Kellogg paid 'independent' breakfast experts to promote cereal
Could this be the death blow to an already-struggling industry? Either that, or a chance to embrace transparency.
Breakfast cereal already has a soggy reputation these days, but now it’s just gotten even worse. An investigation by the Associated Press found that cereal giant Kellogg paid members of its so-called independent Breakfast Council an average of $13,000 per year to promote cereal in a rather surreptitious way — and made them promise not to promote any competing products or products that are “competitive or negative to cereal.” The council included dietitians, a university professor, and pediatrician.
Part of the job description was “nutrition influencer outreach,” which included sending out tweets that had been written as part of Kellogg’s tool kit for council members. Two of the dietitians included the words “adviser” and “client” in their tweets, but no further clarification or allusion to sponsorship was provided.
According to The Consumerist, “one former member of the Breakfast Council now says that she would have marked all tweets that were based on information provided by Kellogg as ‘sponsored’.” Unfortunately it’s too late.
Kellogg also provided responses that council members could use whenever they encountered criticism, such as this one:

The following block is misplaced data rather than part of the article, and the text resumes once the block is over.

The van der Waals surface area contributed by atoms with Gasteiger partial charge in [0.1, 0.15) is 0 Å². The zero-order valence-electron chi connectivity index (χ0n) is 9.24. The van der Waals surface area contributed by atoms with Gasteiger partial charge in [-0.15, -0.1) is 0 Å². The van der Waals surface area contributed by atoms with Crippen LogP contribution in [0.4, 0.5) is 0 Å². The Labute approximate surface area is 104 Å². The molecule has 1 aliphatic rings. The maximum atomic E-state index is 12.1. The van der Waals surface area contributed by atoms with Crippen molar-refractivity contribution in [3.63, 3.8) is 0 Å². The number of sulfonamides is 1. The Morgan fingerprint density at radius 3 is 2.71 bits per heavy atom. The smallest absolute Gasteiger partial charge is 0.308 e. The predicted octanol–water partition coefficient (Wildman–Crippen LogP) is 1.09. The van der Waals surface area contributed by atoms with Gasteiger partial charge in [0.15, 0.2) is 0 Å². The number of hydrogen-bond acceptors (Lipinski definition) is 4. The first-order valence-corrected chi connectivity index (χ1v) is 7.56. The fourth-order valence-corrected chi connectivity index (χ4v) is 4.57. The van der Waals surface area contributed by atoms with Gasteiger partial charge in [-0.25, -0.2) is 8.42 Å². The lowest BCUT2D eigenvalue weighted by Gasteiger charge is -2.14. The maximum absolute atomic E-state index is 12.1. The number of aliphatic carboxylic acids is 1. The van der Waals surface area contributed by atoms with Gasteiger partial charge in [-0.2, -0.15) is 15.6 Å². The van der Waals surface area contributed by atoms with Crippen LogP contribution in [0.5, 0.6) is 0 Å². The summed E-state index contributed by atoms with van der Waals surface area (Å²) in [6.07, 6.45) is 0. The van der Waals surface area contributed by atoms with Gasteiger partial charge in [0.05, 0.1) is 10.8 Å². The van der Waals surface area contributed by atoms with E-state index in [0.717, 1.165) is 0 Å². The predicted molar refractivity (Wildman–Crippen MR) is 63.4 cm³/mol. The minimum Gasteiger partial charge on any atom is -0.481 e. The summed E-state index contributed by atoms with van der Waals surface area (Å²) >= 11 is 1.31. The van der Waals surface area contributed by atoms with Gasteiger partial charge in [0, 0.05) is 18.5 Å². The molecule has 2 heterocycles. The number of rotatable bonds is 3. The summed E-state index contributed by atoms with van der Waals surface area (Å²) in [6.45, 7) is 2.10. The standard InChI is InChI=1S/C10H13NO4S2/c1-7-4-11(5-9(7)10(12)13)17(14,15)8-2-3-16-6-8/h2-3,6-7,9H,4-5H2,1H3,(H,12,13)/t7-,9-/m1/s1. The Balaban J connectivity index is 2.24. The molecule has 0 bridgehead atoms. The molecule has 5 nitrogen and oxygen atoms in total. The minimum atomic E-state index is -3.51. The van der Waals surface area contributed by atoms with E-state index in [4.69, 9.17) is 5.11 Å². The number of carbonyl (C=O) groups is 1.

“I appreciate and share you(r) interest in the health of our children. It’s for this very reason that I work with Kellogg.”
The Breakfast Council members taught a nutrition class for dietitians that was meant to explain “the science behind breakfast,” but was funded by Kellogg — hardly a setting for independent opinions.
Their most significant accomplishment, however, was the publication of a paper about breakfast in the Journal of the Academy of Nutrition and Dietitics. While Kellogg’s funding was disclosed in the paper itself, the company submitted the paper to the U.S. government as a source in its attempt to influence the new dietary guidelines.
The practice of companies hiring experts is not uncommon, nor is the fact that connections often fail to be disclosed, much to the detriment of outside viewers who may not know all the facts. The Star describes a similarly suspicious relationship between paid expert and food company:
“Jessica Levinson, a dietitian who has appeared in TV news segments for Coke and PepsiCo’s Frito-Lay, told the AP that producers were told if her healthy eating tips were sponsored. Yet the disclosures weren’t always shared with viewers.
In a segment on NBC Baltimore on ‘dos and don’ts’ for holiday parties in 2009, Levinson presented bags of Fritos with dip — as an example of a ‘do.’
‘Are those regular Fritos?’ asked the reporter, indicating her surprise.”
When this happens, it is a sad state of affairs for everyone involved. A company, while it may have enjoyed a temporary boost in sales, loses credibility — and that’s not something Kellogg can afford to lose at this point. It makes the experts look bad, whose opinions will never be taken seriously because we all know they can be bought. Finally, it hurts the general public, and in this case, mostly kids, whose bodies depend on good nutrition to grow and develop; to mislead parents on what is good for children is utterly wrong.